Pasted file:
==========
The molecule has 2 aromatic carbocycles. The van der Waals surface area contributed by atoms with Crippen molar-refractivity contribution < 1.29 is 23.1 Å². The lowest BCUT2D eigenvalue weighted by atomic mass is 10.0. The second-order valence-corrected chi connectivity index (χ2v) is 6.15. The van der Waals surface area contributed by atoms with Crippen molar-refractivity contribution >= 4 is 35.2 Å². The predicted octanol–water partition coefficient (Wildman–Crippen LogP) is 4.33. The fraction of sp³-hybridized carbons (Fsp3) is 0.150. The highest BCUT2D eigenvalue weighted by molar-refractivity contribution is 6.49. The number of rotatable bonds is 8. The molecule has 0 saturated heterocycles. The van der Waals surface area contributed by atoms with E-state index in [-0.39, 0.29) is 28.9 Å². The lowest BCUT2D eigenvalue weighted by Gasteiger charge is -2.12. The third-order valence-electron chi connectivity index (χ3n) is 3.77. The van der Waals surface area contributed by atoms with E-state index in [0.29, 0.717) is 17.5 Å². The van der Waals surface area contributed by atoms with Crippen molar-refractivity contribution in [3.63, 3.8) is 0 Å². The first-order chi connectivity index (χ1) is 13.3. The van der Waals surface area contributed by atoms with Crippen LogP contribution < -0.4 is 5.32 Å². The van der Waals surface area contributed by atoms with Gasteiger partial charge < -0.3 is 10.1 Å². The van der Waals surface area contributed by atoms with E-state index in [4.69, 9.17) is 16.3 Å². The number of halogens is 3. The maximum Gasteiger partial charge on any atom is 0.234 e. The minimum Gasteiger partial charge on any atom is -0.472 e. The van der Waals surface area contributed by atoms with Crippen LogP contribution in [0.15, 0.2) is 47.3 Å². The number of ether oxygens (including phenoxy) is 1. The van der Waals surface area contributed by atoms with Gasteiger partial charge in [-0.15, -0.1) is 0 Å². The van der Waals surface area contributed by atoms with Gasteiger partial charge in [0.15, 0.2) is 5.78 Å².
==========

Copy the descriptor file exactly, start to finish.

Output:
The molecule has 2 aromatic carbocycles. The van der Waals surface area contributed by atoms with Crippen molar-refractivity contribution < 1.29 is 23.1 Å². The lowest BCUT2D eigenvalue weighted by atomic mass is 10.0. The second-order valence-corrected chi connectivity index (χ2v) is 6.15. The van der Waals surface area contributed by atoms with Crippen molar-refractivity contribution >= 4 is 35.2 Å². The predicted octanol–water partition coefficient (Wildman–Crippen LogP) is 4.33. The fraction of sp³-hybridized carbons (Fsp3) is 0.150. The highest BCUT2D eigenvalue weighted by molar-refractivity contribution is 6.49. The number of rotatable bonds is 8. The molecule has 0 saturated heterocycles. The van der Waals surface area contributed by atoms with E-state index in [-0.39, 0.29) is 28.9 Å². The lowest BCUT2D eigenvalue weighted by Gasteiger charge is -2.12. The third-order valence-electron chi connectivity index (χ3n) is 3.77. The van der Waals surface area contributed by atoms with E-state index in [0.29, 0.717) is 17.5 Å². The van der Waals surface area contributed by atoms with Crippen molar-refractivity contribution in [3.63, 3.8) is 0 Å². The first-order chi connectivity index (χ1) is 13.3. The van der Waals surface area contributed by atoms with Crippen LogP contribution < -0.4 is 5.32 Å². The van der Waals surface area contributed by atoms with Gasteiger partial charge < -0.3 is 10.1 Å². The van der Waals surface area contributed by atoms with E-state index in [4.69, 9.17) is 16.3 Å². The number of halogens is 3. The maximum Gasteiger partial charge on any atom is 0.234 e. The minimum Gasteiger partial charge on any atom is -0.472 e. The van der Waals surface area contributed by atoms with Crippen LogP contribution in [0.15, 0.2) is 47.3 Å². The number of ether oxygens (including phenoxy) is 1. The van der Waals surface area contributed by atoms with Gasteiger partial charge in [-0.15, -0.1) is 0 Å². The van der Waals surface area contributed by atoms with Gasteiger partial charge in [0.15, 0.2) is 5.78 Å².